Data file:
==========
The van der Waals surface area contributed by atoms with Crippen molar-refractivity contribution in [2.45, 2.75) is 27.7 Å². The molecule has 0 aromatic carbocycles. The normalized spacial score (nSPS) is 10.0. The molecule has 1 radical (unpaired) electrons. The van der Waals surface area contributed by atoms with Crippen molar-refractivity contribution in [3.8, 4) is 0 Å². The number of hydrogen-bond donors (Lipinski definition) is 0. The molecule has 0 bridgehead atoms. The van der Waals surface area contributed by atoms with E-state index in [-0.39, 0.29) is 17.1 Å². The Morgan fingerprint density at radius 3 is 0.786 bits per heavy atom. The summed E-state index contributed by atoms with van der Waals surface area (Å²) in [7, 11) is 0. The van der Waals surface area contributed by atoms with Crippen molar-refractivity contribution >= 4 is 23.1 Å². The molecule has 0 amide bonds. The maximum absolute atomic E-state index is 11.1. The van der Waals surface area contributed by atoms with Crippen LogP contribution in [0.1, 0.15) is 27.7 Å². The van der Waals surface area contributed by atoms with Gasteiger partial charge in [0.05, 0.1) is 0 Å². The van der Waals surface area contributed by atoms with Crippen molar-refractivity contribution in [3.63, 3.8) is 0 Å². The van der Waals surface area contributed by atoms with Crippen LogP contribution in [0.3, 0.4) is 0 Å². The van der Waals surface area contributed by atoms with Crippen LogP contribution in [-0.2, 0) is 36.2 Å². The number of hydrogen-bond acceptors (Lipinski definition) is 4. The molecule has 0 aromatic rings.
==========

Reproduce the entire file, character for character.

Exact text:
The van der Waals surface area contributed by atoms with Crippen molar-refractivity contribution in [2.45, 2.75) is 27.7 Å². The molecule has 0 aromatic carbocycles. The normalized spacial score (nSPS) is 10.0. The molecule has 1 radical (unpaired) electrons. The van der Waals surface area contributed by atoms with Crippen molar-refractivity contribution in [3.8, 4) is 0 Å². The number of hydrogen-bond donors (Lipinski definition) is 0. The molecule has 0 bridgehead atoms. The van der Waals surface area contributed by atoms with E-state index in [-0.39, 0.29) is 17.1 Å². The Morgan fingerprint density at radius 3 is 0.786 bits per heavy atom. The summed E-state index contributed by atoms with van der Waals surface area (Å²) in [7, 11) is 0. The van der Waals surface area contributed by atoms with Crippen molar-refractivity contribution >= 4 is 23.1 Å². The molecule has 0 amide bonds. The maximum absolute atomic E-state index is 11.1. The van der Waals surface area contributed by atoms with Crippen LogP contribution in [0.1, 0.15) is 27.7 Å². The van der Waals surface area contributed by atoms with Gasteiger partial charge in [0.05, 0.1) is 0 Å². The van der Waals surface area contributed by atoms with Crippen molar-refractivity contribution in [3.63, 3.8) is 0 Å². The van der Waals surface area contributed by atoms with Crippen LogP contribution in [0.3, 0.4) is 0 Å². The van der Waals surface area contributed by atoms with Crippen LogP contribution in [-0.2, 0) is 36.2 Å². The number of hydrogen-bond acceptors (Lipinski definition) is 4. The molecule has 0 aromatic rings.